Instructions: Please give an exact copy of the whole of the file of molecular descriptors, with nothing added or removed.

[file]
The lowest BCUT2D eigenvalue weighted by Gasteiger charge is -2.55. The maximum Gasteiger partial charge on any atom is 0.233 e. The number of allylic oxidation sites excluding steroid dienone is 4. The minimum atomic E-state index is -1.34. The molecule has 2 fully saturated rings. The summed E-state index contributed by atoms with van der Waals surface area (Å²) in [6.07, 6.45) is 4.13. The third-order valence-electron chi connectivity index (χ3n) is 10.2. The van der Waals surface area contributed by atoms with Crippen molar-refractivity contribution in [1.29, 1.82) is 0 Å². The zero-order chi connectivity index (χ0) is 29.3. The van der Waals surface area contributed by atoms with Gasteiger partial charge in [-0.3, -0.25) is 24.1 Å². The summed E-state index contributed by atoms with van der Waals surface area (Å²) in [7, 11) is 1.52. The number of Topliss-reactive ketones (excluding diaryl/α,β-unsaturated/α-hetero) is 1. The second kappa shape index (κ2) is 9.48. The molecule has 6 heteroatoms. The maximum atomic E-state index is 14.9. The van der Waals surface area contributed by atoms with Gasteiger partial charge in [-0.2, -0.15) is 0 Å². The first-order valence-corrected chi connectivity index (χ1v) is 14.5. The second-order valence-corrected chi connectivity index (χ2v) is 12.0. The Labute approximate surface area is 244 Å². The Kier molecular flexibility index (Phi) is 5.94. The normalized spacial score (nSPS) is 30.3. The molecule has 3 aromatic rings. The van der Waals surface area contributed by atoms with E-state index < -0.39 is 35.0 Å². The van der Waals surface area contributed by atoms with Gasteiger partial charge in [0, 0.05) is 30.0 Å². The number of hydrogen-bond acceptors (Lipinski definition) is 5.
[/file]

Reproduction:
The lowest BCUT2D eigenvalue weighted by Gasteiger charge is -2.55. The maximum Gasteiger partial charge on any atom is 0.233 e. The number of allylic oxidation sites excluding steroid dienone is 4. The minimum atomic E-state index is -1.34. The molecule has 2 fully saturated rings. The summed E-state index contributed by atoms with van der Waals surface area (Å²) in [6.07, 6.45) is 4.13. The third-order valence-electron chi connectivity index (χ3n) is 10.2. The van der Waals surface area contributed by atoms with Crippen molar-refractivity contribution in [1.29, 1.82) is 0 Å². The zero-order chi connectivity index (χ0) is 29.3. The van der Waals surface area contributed by atoms with Gasteiger partial charge in [-0.3, -0.25) is 24.1 Å². The summed E-state index contributed by atoms with van der Waals surface area (Å²) in [7, 11) is 1.52. The number of Topliss-reactive ketones (excluding diaryl/α,β-unsaturated/α-hetero) is 1. The second kappa shape index (κ2) is 9.48. The molecule has 6 heteroatoms. The maximum atomic E-state index is 14.9. The van der Waals surface area contributed by atoms with Gasteiger partial charge in [-0.2, -0.15) is 0 Å². The first-order valence-corrected chi connectivity index (χ1v) is 14.5. The second-order valence-corrected chi connectivity index (χ2v) is 12.0. The Labute approximate surface area is 244 Å². The Kier molecular flexibility index (Phi) is 5.94. The normalized spacial score (nSPS) is 30.3. The molecule has 3 aromatic rings. The van der Waals surface area contributed by atoms with E-state index < -0.39 is 35.0 Å². The van der Waals surface area contributed by atoms with Gasteiger partial charge in [0, 0.05) is 30.0 Å². The number of hydrogen-bond acceptors (Lipinski definition) is 5.